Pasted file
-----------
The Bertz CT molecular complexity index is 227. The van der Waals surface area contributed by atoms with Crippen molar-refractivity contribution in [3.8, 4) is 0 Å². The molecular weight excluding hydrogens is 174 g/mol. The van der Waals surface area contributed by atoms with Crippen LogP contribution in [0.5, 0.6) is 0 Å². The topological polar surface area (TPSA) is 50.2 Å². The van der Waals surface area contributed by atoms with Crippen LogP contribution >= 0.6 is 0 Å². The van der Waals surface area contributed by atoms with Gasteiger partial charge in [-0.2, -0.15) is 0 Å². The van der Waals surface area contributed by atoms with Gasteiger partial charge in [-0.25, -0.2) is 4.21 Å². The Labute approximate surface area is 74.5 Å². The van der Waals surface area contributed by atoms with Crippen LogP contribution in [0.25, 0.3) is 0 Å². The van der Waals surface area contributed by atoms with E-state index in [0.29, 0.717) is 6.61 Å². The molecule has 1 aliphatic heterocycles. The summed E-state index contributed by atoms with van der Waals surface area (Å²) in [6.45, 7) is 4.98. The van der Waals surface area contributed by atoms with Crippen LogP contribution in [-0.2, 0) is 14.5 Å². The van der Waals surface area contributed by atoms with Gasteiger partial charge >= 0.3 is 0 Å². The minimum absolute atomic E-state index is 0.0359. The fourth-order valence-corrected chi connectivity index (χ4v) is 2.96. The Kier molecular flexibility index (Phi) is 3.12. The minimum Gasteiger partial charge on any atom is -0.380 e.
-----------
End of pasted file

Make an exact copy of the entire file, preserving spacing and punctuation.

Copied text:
The Bertz CT molecular complexity index is 227. The van der Waals surface area contributed by atoms with Crippen molar-refractivity contribution in [3.8, 4) is 0 Å². The molecular weight excluding hydrogens is 174 g/mol. The van der Waals surface area contributed by atoms with Crippen LogP contribution in [0.5, 0.6) is 0 Å². The topological polar surface area (TPSA) is 50.2 Å². The van der Waals surface area contributed by atoms with Crippen LogP contribution >= 0.6 is 0 Å². The van der Waals surface area contributed by atoms with Gasteiger partial charge in [-0.2, -0.15) is 0 Å². The van der Waals surface area contributed by atoms with Gasteiger partial charge in [-0.25, -0.2) is 4.21 Å². The Labute approximate surface area is 74.5 Å². The van der Waals surface area contributed by atoms with Crippen LogP contribution in [0.25, 0.3) is 0 Å². The van der Waals surface area contributed by atoms with E-state index in [0.29, 0.717) is 6.61 Å². The molecule has 1 aliphatic heterocycles. The summed E-state index contributed by atoms with van der Waals surface area (Å²) in [6.45, 7) is 4.98. The van der Waals surface area contributed by atoms with Crippen LogP contribution in [-0.2, 0) is 14.5 Å². The van der Waals surface area contributed by atoms with Gasteiger partial charge >= 0.3 is 0 Å². The minimum absolute atomic E-state index is 0.0359. The fourth-order valence-corrected chi connectivity index (χ4v) is 2.96. The Kier molecular flexibility index (Phi) is 3.12. The minimum Gasteiger partial charge on any atom is -0.380 e.